- a body of water flowing in a channel or watercourse, as a river, rivulet, or brook.
- a steady current in water, as in a river or the ocean: to row against the stream; the Gulf Stream.
- any flow of water or other liquid or fluid: streams of blood.
- a current or flow of air, gas, or the like.
- a beam or trail of light: A stream of moonlight fell from the clouds.
- a continuous flow or succession of anything: a stream of words.
- prevailing direction; drift: the stream of opinion.
- Digital Technology. a flow of data, as an audio broadcast, a movie, or live video, transmitted smoothly and continuously from a source to a computer, mobile device, etc.
- to flow, pass, or issue in a stream, as water, tears, or blood.
- to send forth or throw off a stream; run or flow (often followed by with): eyes streaming with tears.
- to extend in a beam or in rays, as light: Sunlight streamed in through the windows.
- to move or proceed continuously like a flowing stream, as a procession.
- to wave or float outward, as a flag in the wind.
- to hang in a loose, flowing manner, as long hair.
- to send forth or discharge in a stream: The wound streamed blood.
- to cause to stream or float outward, as a flag.
- Digital Technology. to transfer or transmit (data) in such a way that it is processed in a steady and continuous stream: Internet service providers are talking about setting limits on the amount of data that can be streamed into your home.
- Nautical. to place (an object) in the water at the end of a line attached to a vessel.
- on stream, in or into operation: The factory will be on stream in a month.
Origin of stream
- a small river; brook
- any steady flow of water or other fluid
- something that resembles a stream in moving continuously in a line or particular direction
- a rapid or unbroken flow of speech, etca stream of abuse
- a flow of money into a businessa revenue stream
- British any of several parallel classes of schoolchildren, or divisions of children within a class, grouped together because of similar ability
- go with the stream or drift with the stream to conform to the accepted standards
- off stream (of an industrial plant, manufacturing process, etc) shut down or not in production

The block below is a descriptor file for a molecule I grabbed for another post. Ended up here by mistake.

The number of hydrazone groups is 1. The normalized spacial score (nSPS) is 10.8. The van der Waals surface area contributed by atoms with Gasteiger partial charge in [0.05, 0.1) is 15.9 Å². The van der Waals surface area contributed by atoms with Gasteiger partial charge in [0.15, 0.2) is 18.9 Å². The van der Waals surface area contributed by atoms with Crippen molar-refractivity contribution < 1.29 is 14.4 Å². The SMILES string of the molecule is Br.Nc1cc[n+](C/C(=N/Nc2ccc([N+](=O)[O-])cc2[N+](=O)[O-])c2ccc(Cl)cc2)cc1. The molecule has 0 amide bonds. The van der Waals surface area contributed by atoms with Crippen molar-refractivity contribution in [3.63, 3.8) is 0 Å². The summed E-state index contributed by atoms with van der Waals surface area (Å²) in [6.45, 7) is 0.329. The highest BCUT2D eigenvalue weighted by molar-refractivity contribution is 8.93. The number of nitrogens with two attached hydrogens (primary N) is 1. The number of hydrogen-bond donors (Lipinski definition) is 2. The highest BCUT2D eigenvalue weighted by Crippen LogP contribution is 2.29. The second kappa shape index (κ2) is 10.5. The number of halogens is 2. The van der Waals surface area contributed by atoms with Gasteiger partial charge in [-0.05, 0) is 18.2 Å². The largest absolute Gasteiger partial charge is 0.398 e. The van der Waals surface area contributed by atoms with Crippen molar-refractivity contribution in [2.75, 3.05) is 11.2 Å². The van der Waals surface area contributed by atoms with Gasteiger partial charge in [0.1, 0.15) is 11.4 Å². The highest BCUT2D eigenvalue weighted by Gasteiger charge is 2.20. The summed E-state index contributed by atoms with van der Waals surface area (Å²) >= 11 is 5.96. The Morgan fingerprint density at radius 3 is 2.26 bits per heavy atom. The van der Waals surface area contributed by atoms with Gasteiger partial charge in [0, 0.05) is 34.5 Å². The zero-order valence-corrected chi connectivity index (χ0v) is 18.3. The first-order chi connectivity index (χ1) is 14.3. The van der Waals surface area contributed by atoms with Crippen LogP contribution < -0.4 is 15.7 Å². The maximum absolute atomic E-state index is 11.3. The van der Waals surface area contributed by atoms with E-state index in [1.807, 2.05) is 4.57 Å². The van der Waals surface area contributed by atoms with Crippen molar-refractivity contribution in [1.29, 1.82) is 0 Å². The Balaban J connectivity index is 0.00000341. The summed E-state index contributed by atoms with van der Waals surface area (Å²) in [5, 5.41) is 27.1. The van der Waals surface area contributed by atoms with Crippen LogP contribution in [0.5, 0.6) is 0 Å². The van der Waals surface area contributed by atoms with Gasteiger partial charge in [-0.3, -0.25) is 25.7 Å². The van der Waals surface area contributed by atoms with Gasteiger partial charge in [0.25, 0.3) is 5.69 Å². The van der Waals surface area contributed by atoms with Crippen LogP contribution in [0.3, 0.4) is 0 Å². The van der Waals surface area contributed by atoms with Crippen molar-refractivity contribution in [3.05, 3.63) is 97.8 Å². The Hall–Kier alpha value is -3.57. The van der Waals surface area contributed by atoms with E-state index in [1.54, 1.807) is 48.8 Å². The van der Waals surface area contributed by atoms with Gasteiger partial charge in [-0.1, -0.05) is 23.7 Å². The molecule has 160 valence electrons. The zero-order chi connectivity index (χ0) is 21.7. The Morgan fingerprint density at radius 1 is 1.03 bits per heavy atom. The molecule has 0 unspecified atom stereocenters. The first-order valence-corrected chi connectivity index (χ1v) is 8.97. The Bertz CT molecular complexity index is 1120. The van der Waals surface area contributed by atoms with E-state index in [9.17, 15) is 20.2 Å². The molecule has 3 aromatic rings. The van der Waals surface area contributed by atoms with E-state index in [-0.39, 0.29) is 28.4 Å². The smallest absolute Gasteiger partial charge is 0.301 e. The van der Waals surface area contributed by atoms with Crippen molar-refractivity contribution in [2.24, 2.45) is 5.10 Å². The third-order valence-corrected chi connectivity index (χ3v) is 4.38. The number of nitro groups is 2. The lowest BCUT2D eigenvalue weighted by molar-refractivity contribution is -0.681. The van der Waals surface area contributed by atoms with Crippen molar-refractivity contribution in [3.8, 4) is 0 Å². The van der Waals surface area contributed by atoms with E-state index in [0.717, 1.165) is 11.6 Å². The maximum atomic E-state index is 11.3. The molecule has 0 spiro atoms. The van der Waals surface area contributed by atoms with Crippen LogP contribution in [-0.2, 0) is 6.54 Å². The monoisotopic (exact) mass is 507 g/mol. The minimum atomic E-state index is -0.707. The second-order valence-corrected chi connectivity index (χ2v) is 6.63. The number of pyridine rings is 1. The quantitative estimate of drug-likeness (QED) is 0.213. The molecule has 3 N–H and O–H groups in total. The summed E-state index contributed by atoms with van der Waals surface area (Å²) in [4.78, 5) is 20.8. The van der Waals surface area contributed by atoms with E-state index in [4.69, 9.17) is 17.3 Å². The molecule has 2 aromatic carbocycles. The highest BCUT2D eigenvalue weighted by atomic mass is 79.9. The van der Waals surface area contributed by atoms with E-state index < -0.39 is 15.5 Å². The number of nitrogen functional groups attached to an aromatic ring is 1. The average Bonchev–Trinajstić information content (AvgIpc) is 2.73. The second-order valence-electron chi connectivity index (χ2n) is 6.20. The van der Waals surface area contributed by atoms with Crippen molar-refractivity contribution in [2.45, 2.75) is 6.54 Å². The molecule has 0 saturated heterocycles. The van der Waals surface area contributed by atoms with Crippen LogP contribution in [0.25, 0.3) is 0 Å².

- on stream
- (of an industrial plant, manufacturing process, etc) in or about to go into operation or production
- available or in existence
- to emit or be emitted in a continuous flowhis nose streamed blood
- (intr) to move in unbroken succession, as a crowd of people, vehicles, etc
- (intr) to float freely or with a waving motionbunting streamed in the wind
- (tr) to unfurl (a flag, etc)
- (intr) to move causing a trail of light, condensed gas, etc, as a jet aircraft
- (when intr, often foll by for) mining to wash (earth, gravel, etc) in running water in prospecting (for gold, etc), to expose the particles of ore or metal
- British education to group or divide (children) in streams
Word Origin and History for outstream
Old English stream "a course of water," from Proto-Germanic *straumaz (cf. Old Saxon strom, Old Norse straumr, Danish strøm, Swedish ström, Norwegian straum, Old Frisian stram, Dutch stroom, Old High German stroum, German Strom "current, river"), from PIE root *sreu- "flow" (see rheum). Meaning "current in the sea" (e.g. Gulf Stream) is recorded from late 14c. Stream of consciousness in lit crit first recorded 1931, originally in psychology (1855).
early 13c., from stream (n.). Related: Streamed; streaming.
- A flow of water in a channel or bed, as a brook, rivulet, or small river.
- A flow of a watery substance, such as blood in blood vessels or cytoplasm in fungal hyphae, in an organism or in part of an organism.